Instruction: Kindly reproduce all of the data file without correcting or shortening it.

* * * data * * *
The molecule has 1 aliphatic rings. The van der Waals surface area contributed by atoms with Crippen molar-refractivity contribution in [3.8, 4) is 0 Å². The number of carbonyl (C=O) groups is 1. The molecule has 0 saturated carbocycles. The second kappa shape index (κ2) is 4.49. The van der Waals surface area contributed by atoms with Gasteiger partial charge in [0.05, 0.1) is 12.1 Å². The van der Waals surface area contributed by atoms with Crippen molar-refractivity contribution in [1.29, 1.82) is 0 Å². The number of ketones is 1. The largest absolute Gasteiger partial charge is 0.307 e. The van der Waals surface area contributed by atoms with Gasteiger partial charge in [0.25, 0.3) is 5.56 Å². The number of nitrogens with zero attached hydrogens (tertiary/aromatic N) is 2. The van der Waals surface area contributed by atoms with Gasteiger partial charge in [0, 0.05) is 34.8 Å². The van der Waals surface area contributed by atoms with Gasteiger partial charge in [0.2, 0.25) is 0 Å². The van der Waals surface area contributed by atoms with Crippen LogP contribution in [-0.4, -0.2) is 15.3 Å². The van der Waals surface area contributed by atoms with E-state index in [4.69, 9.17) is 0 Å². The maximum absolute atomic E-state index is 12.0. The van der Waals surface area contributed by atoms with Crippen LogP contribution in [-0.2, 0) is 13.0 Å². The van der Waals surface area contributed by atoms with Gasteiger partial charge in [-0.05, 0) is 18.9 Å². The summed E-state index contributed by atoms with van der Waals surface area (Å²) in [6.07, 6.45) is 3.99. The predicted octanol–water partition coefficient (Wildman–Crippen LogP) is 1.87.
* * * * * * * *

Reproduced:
The molecule has 1 aliphatic rings. The van der Waals surface area contributed by atoms with Crippen molar-refractivity contribution in [3.8, 4) is 0 Å². The number of carbonyl (C=O) groups is 1. The molecule has 0 saturated carbocycles. The second kappa shape index (κ2) is 4.49. The van der Waals surface area contributed by atoms with Gasteiger partial charge in [0.05, 0.1) is 12.1 Å². The van der Waals surface area contributed by atoms with Crippen molar-refractivity contribution in [1.29, 1.82) is 0 Å². The number of ketones is 1. The largest absolute Gasteiger partial charge is 0.307 e. The van der Waals surface area contributed by atoms with Gasteiger partial charge in [0.25, 0.3) is 5.56 Å². The number of nitrogens with zero attached hydrogens (tertiary/aromatic N) is 2. The van der Waals surface area contributed by atoms with Gasteiger partial charge in [0, 0.05) is 34.8 Å². The van der Waals surface area contributed by atoms with Gasteiger partial charge in [0.2, 0.25) is 0 Å². The van der Waals surface area contributed by atoms with Crippen LogP contribution in [-0.4, -0.2) is 15.3 Å². The van der Waals surface area contributed by atoms with E-state index in [4.69, 9.17) is 0 Å². The maximum absolute atomic E-state index is 12.0. The van der Waals surface area contributed by atoms with Crippen LogP contribution in [-0.2, 0) is 13.0 Å². The van der Waals surface area contributed by atoms with Gasteiger partial charge in [-0.05, 0) is 18.9 Å². The summed E-state index contributed by atoms with van der Waals surface area (Å²) in [6.07, 6.45) is 3.99. The predicted octanol–water partition coefficient (Wildman–Crippen LogP) is 1.87.